In the banking sector today, while many are on the path to recovery, there seem to be numerous surprising singular events which are plaguing the reputations and operations of many banks. In this article, I take a look at the performance of the "Big Four" U.S. banks, along with the political drama which threatens to erode their reputations. JPMorgan Chase & Co (JPM), Bank of America (BAC), Wells Fargo & Co (WFC) and Citigroup (C) will be the Banks on which I focus.
JPMorgan Chase & Co
Bank of America
Wells Fargo & Co
Dividend Yield, %
Return on Equity
Upside Potential (Premium) to Reach a Fair Stock Value
Data from Morningstar on Dec. 15, 2012
JPMorgan Chase & Co: At first look, JPM looks to be a better buy straight away, and rightly so. The company's frugal and intricate operation has allowed it to borrow less than its rival banks during the same period of financial meltdown, and the favorable payoff is continuing to provide the company with faster route along the path to recovery. Out of the four banks, JPM's management is most efficient in producing profit from capital invested, as is suggested by the superior ROE. Debt/Equity remains a concern for JPM, even though it is on a par with the best of its competitors; the company must aim to bring the ratio below 1 eventually. Unless it manages to do so, its debt rating will remain low and the company will be paying higher interest rates on loans. As far as profitability goes, JPM's Q3 revenue and income were flat and reflective of the past four quarters. As we await Q4 financial filings, many investors will be looking for the perfect opportunity to latch onto this steamrolling stock. The company's three-year average for EPS Growth and the current dividend yield are both head and shoulders above the competition.
Bank of America: On the other hand, BAC has shown much inferior performance earnings-wise. The stock metrics offer little incentive for investors to have confidence in BAC, but recent cost-cutting and streamlining may offer a better outlook for next quarter's results, continuing into 2013. It is also a required change, bearing in mind the company's dismal ability to generate profits from the available capital and the negative growth for investors. While a P/E of 28.7 leaves BAC undervalued, the time required for the realization of its potential upside remains the pivotal unanswered question. The inefficient management of BAC will not be providing investors with any incentive to have confidence in the future, but if "Project New BAC" starts showing signs of progress, BAC could become an interesting option.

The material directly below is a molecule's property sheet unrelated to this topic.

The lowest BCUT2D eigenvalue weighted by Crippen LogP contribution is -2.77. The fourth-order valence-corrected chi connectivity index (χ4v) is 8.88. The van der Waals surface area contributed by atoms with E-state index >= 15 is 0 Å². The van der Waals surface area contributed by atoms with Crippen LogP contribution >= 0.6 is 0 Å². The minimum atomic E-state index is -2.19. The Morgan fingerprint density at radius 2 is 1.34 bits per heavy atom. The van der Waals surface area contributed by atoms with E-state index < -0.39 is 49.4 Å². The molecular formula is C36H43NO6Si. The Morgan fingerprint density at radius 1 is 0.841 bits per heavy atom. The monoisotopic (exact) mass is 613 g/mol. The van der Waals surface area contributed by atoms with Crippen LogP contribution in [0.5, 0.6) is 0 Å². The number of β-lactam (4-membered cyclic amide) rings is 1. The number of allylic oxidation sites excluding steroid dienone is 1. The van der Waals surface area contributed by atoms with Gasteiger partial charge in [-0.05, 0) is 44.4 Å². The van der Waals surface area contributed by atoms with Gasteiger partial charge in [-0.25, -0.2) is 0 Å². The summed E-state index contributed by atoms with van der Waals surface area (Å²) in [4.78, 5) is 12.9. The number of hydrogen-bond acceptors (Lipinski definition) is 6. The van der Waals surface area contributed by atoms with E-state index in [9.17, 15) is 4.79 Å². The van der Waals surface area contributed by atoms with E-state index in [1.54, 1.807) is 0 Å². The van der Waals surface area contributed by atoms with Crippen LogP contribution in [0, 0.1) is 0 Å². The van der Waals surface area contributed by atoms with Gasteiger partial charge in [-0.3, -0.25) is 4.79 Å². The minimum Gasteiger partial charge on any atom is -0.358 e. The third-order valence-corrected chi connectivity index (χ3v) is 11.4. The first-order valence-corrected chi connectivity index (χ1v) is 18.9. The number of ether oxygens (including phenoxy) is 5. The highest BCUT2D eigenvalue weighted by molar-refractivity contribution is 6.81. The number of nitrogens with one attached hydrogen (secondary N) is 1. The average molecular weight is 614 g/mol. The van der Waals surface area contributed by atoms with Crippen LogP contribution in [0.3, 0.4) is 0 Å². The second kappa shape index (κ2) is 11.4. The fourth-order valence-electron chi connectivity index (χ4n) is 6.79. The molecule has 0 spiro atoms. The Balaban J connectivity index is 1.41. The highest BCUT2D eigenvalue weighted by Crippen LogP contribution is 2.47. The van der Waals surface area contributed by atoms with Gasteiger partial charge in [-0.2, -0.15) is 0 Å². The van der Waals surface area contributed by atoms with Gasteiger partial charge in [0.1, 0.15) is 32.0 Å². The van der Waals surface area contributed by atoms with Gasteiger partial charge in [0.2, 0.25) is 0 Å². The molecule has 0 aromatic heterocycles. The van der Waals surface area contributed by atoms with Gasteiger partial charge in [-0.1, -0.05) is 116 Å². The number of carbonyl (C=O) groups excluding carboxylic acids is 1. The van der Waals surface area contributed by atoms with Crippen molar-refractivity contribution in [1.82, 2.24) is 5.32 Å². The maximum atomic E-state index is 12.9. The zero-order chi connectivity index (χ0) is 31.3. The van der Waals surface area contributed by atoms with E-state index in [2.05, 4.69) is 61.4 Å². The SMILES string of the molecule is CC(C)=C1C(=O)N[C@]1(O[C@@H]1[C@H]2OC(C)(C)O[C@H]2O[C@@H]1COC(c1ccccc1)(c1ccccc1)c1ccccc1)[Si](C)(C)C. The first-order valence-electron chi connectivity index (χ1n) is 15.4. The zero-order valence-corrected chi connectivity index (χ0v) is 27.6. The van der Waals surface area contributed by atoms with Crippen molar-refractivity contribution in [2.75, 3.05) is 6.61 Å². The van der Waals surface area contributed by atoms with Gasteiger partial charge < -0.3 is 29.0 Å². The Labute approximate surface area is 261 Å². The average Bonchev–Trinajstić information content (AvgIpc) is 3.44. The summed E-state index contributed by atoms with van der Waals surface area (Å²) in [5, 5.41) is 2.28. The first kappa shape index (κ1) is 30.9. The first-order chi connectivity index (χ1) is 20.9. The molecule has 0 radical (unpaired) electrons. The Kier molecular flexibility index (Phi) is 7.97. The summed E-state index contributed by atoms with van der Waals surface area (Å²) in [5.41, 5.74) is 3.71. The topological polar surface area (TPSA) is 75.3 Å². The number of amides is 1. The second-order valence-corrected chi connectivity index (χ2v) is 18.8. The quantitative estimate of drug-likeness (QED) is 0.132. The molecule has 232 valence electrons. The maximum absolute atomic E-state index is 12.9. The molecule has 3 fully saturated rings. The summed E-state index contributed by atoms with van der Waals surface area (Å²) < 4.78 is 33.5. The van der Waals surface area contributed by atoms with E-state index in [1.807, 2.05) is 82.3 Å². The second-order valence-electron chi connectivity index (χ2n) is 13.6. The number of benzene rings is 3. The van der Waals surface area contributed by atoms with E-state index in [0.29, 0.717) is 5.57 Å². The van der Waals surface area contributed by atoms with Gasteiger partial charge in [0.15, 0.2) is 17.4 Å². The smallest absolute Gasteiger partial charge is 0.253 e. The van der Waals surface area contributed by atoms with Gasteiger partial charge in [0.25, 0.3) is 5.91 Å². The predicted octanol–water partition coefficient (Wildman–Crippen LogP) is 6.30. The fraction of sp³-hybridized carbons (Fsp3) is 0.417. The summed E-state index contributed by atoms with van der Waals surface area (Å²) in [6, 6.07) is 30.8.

Citigroup: C is continuing to cut jobs in order to complete its cost-reduction program and prevent inefficient functioning. It is reported that Citi's job-cut program will cost $1 billion in Q4 2012 and a further $100 million in Q1 2013. On the upside, however, this step is also expected to reel in savings of $900. These cost-reduction programs will indeed be necessary for Citi in 2013, as its debt/equity is even worse than its competitors, which were also caught in the financial meltdown. While investors can expect a drop in earnings for Q4, Citi's fortunes can be expected to change in 2013. A P/E of 15.4 suggests that the stock is undervalued, and will gain price on the stock market midway through 2013.
Wells Fargo & Co: WFC's margins are incredibly strong, which make them a firm bet for investment. Furthermore, the title for generating revenue from efficient management also goes to WFC. The bank's operational structure is different from its competitors in that its investment banking is not as vivid as the others. Instead, WFC's primary product is mortgage lending. As with every other bank, it seems WFC has also had bad publicity due to the massive $11 million insider-trading ring. However, the bank's strong profits and numbers stand tall to defend the bank's performance and integrity. Its EPS performance is only overshadowed by the resurgent JPM, and a debt/equity of 0.9 is certainly not ideal, but is well below the competition's. The bank's strong financial position has not assured a stable, upwards price trend on the stock market, due to the highly volatile nature of the industry.